Monday, February 26, 2007

Bauckham’s Jesus and the Eyewitnesses - Part 19

Click here for the (continually updated) series outline.

Chapter 10. Models of Oral Tradition
‘The main purpose of this chapter and the next is to consider the implications of putting the eyewitnesses back into the picture [of theories concerning oral tradition], not merely as the original sources of Gospel traditions, but as people who remained accessible sources and authoritative guarantors of their own testimony throughout the period between Jesus and the writing of the Gospels’.
This project involves setting the role of eyewitnesses in the broader context of the nature of the transmission of Jesus traditions in the early church, and focuses, for now, on the Synoptics ‘since it is generally agreed that the Gospel of John is a special case’ (for which see chapter 14-16). To do this, Bauckham analyses the three main models of oral tradition, namely those associated with Rudolf Bultmann, Birger Gerhardsson and Kenneth Bailey. After summarising the history of ‘form critical’ scholarship, its significant insights, its theories concerning the original ‘form’ of an oral tradition, its stress on Sitz im Leben, anonymous transmission and the emphasis given to the supposed analogy of Jesus tradition with folk literature, Bauckham launches a devastating attack on ‘Form Criticism’. He concludes: ‘There is no reason to believe that the oral transmission of Jesus traditions in the early church was at all as Bultmann envisaged it’. However, it is not merely Bultmann that concerns Bauckham, but the shadow of form criticism which still darkens much NT scholarship, namely ‘the largely unexamined impression that many scholars - and probably even more students - still entertain: the impression of a long period of creative development of the traditions before they attained written form in the Gospels’ (249).

The ‘Scandinavian alternative’ of Bauckham’s subtitle refers to Gerhardsson’s contribution in his book Memory and Manuscript (1961). This model, based on a study of oral transmission in rabbinic Judaism, placed more emphasis upon memorisation and mnemonic techniques and thus posited more control in the transmission of tradition. Noting more negative scholarly evaluations of this work, Bauckham is quick to point out how unfair some criticism has been. Nevertheless, he turns quickly to assess the contribution of Bailey, a potential middle way between Bultmann and Gerhardsson, and discusses his threefold typology (informal uncontrolled - informal controlled - formal controlled). To the possible surprise of some, Bauckham has a fair amount to say in critique of the Bailey typology, and Dunn’s adoption of the ‘informal controlled’ model. Bauckham distinguishes two questions that Dunn muddles together, namely ‘who does the controlling, the community or specified individuals?’ and ‘how is this control exercised?’. This leads to the observation that the matter of stability and flexibility is really a third factor besides controlled or uncontrolled, formal or informal. Hence Bauckham can argue that ‘the threefold typology has probably had a somewhat misleading effect on scholars who favour Bailey’s informal controlled tradition as the best analogy for the Gospel tradition’ (258). Indeed, despite the merits of Bailey’s model, it leaves important questions unanswered, especially as it relates to the role of eyewitnesses in the earliest Christian communities – questions provoked all the more urgently by Dunn’s treatment of oral tradition.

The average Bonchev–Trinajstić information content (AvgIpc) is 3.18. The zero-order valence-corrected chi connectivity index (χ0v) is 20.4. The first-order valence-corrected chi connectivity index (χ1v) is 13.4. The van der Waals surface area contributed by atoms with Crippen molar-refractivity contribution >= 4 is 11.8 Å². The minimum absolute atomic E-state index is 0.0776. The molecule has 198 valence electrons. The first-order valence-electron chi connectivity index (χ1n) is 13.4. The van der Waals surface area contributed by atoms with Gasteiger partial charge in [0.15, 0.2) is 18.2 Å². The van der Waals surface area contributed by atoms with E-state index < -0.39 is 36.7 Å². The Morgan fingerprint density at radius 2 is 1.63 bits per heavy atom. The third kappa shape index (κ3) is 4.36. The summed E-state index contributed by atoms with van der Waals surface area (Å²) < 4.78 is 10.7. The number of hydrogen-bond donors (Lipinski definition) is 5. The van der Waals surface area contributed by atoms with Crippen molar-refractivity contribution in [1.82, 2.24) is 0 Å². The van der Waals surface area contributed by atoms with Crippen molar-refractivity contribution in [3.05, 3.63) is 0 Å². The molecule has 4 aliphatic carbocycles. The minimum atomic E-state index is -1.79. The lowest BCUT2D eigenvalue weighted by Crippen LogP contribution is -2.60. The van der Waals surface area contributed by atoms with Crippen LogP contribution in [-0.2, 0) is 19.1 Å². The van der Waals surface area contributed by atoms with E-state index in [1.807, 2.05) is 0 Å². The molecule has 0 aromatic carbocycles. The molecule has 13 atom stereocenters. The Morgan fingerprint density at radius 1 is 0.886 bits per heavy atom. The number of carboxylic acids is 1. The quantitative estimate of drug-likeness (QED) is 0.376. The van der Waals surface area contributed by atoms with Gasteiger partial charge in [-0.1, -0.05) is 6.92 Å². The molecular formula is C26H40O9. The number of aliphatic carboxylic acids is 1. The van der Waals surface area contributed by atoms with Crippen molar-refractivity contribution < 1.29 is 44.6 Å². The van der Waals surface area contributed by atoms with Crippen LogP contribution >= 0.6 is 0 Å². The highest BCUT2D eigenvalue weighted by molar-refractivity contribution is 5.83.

Bauckham sets out the questions that need attention in the following way:

‘(1) Was the tradition controlled in any way? (1a) For what reasons would control over the tradition have been thought necessary?
(2) If the tradition was controlled, what were the mechanisms of control?
(3) Were different kinds or aspects of traditions treated differently with regard to the degree of flexibility permitted? (3a) What was the relative balance of stability and flexibility in the treatment of these different kinds or aspects of traditions?
(4) How are the Gospels related to the oral tradition?’ (258).
Questions 1, 1a and 2 will be addressed in the following chapter, while question 4 involves direct interaction with the contention of Bauckham’s book.

However, before finishing this chapter, Bauckham presses the point that neither Bailey nor Dunn have explored the matter of eyewitnesses in sufficient depth. They confuse matters and ignore important distinctions (such a between minor eyewitnesses and those who were ‘from the beginning’). To an extent they even continue to propagate the form critical picture of an oral tradition for which eyewitnesses were only a starting point. While Dunn in particular has made some progress in terms of the questions Bauckham draws attention to, in the next two chapters Bauckham will develop appropriate solutions in far more detail, and seek to understand how eyewitnesses play a part in the picture.

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At 2/28/2007 12:22 AM, Anonymous T LEWIS said...

Your summaries of Bauckham's chapters look very good and very detailed. I haven't had the chance to put in as much effort myself and I haven't had the chance to follow all your summaries, but I wonder whether you are ever critical of Bauckham's presentation? I for one felt a little disappointed (especially for students) with how Bauckham introduced form criticism.
Tim Lewis

At 2/28/2007 10:04 PM, Anonymous Chris Tilling said...

Hi there, Tim.
I have not attempted to critique in depth during these post, no. I have made a couple of comments here or there, but no more. I will attempt to gather some of my thoughts in the final post in the series. To be honest, I think he did a good job with teh form criticism, but I'll have a look at your post when I get round to gatehring criticisms.
Many thanks for your comment!


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